“According to the World Health Organization climate change impacts are already claiming around 160,000 human lives globally every year, through, for example, extreme weather, disease and malnutrition . The WHO and London School of Hygiene and Tropical Diseases predict this number could double by 2020.”

“Global warming could ‘commit to extinction’ between 18% and 35% of animal and plant species by 2050.”

Source: Stern Review Report on the Economics of Climate Change (Chapter 5)

Date: 2006

Source: The Extreme Weather Events of 1997 and 1998 – Consequences Vol. 5, No. 1, 1999

Date: 1999

Source: Indications of climate change – Recent Extreme global weather events (PDF) – United Nations Intergovernmental Panel on Climate Change

Date: 1999

Source: A disaster for humanity and nature – Greenpeace

Date: Retrieved 30 March 2010

Hurricane Katrina in 2005 was the most costly catastrophe, totalling US$125 billion in economic losses (around 1.2% of USA GDP)

Monday, March 22nd, 2010

Hurricane Katrina in 2005 was the most costly catastrophe, totaling US$125 billion in economic losses (around 1.2% of USA GDP).

More than 1,300 people died as a result of the hurricane and over one million people were displaced from their homes.

According to the estimation of the Congressional Budget Office (CBO) on the macroeconomic effects of Katrina, the hurricane and flooding could lower the annual growth rate of real (inflation-adjusted) GDP by ½ to 1 percentage point in the second half of the year and reduce employment growth over the rest of the year by about 400,000 jobs.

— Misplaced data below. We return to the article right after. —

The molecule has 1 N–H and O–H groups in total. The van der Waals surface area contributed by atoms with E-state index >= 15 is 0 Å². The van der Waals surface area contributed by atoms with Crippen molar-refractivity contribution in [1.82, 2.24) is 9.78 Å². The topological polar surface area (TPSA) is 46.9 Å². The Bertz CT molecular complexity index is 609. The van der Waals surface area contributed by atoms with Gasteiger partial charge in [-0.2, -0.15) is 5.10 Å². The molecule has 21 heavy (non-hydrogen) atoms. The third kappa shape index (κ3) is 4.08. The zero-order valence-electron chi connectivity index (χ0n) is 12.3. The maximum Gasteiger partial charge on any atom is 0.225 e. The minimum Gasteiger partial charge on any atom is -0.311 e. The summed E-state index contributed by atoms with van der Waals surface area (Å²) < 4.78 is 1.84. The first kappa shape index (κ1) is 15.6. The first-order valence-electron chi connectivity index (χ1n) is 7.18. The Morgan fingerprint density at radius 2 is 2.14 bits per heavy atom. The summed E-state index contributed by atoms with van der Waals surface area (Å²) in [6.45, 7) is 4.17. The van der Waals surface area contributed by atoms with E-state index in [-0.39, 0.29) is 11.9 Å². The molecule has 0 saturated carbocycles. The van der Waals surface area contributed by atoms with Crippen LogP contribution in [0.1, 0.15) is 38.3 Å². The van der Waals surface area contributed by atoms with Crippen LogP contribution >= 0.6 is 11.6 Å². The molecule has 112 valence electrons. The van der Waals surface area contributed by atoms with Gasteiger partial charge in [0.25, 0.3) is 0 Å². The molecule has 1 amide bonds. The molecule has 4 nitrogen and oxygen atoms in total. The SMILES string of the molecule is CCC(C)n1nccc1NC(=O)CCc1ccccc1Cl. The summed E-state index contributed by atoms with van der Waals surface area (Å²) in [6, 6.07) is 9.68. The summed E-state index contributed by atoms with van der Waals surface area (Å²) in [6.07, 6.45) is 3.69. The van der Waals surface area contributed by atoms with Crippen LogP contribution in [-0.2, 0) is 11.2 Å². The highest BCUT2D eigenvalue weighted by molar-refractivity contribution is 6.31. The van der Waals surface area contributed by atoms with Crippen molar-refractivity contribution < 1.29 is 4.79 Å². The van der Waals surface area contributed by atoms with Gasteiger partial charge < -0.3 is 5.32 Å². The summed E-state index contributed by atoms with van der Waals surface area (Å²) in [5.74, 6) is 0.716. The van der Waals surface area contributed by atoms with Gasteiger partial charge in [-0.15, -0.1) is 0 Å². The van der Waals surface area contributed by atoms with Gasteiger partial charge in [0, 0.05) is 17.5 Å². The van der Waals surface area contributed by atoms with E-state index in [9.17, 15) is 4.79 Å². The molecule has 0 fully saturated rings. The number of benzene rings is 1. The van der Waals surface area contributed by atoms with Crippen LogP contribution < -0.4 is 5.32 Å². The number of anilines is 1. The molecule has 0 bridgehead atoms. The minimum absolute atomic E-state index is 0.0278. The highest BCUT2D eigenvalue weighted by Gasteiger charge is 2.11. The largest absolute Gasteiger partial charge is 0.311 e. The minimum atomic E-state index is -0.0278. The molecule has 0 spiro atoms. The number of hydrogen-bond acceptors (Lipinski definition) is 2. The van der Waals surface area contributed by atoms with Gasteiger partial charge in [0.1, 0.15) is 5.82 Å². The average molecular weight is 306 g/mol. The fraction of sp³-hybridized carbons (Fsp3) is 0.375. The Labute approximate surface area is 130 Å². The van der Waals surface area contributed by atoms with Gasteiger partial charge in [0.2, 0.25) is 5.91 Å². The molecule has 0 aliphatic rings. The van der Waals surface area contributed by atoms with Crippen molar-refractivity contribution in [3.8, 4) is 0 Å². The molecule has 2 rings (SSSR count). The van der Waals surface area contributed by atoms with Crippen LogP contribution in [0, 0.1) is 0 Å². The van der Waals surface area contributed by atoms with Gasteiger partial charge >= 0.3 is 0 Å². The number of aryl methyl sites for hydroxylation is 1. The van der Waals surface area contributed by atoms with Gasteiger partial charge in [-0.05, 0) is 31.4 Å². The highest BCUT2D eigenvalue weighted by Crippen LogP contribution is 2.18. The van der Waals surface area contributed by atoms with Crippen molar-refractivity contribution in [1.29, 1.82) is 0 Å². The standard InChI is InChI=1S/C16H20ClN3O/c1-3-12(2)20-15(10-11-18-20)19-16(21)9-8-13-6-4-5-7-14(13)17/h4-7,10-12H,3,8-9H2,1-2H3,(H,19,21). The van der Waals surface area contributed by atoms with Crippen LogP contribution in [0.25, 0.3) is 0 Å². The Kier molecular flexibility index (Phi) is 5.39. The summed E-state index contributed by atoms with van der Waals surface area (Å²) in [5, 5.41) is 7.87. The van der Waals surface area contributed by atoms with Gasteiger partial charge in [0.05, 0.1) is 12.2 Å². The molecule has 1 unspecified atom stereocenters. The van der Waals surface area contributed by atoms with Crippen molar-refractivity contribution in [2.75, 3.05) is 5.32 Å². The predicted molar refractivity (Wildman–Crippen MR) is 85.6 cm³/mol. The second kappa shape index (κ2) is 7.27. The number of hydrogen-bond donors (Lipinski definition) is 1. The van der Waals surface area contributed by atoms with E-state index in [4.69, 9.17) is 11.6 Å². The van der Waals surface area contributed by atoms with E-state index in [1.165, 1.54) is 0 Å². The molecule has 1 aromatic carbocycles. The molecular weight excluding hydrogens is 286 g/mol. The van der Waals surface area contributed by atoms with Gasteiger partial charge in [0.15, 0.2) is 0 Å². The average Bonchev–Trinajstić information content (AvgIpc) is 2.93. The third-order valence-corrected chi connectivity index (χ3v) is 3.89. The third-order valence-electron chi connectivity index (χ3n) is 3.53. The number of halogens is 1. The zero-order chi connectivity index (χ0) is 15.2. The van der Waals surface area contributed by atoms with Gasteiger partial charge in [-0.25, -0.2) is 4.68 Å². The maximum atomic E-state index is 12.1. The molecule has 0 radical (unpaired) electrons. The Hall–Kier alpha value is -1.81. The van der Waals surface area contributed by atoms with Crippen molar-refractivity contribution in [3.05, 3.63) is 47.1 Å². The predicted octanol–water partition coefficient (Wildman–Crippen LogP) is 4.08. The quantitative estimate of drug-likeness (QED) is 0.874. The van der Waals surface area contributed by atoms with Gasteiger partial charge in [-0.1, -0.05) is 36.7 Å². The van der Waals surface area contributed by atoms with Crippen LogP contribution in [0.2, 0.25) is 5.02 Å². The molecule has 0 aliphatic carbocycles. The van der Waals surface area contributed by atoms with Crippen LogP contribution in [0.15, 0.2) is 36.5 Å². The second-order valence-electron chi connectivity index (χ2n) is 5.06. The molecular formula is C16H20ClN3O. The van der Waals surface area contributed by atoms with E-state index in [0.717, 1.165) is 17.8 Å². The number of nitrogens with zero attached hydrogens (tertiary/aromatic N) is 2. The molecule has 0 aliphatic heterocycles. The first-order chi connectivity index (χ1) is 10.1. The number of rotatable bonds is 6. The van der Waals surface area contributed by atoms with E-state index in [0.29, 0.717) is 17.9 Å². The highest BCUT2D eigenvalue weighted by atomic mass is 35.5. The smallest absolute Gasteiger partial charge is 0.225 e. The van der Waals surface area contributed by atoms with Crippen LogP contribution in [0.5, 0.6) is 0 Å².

Source: Stern Review Report on the Economics of Climate Change (Chapter 5) – HM Treasury (PDF)

Date: 2006

Source: Potential Economic Impacts of Hurricane Katrina – Joint Economic Committee Democrats (PDF)

Date: September 2005

After the 2005 hurricanes, the state of Louisiana suffered a 15% loss of income in the post-hurricane months

Monday, March 22nd, 2010

After Hurricane Katrina, 800,000 displaced Louisiana residents requested federal assistance.

The communities of Hackberry, Cameron, and Holly Beach of the Cameron Parish were heavily damaged or entirely destroyed by Hurricane Rita. Lake Charles experienced severe flooding with reports of water rising 6-8 feet in surrounding areas and reaching the second floor of buildings.

After the 2005 hurricanes, the state of Louisiana suffered a 15% loss of income in the post-hurricane months.

Source: Climate Change – the Costs of Inaction : Frank Ackerman and Elizabeth Stanton – Global Development and Environment Institute – Tufts University, MA, USA (PDF)

Date: October 2006

Source: 2005 Louisiana Hurricane Impact Atlas – Louisiana Geographic Information Center (PDF)

Date: Updated May 2006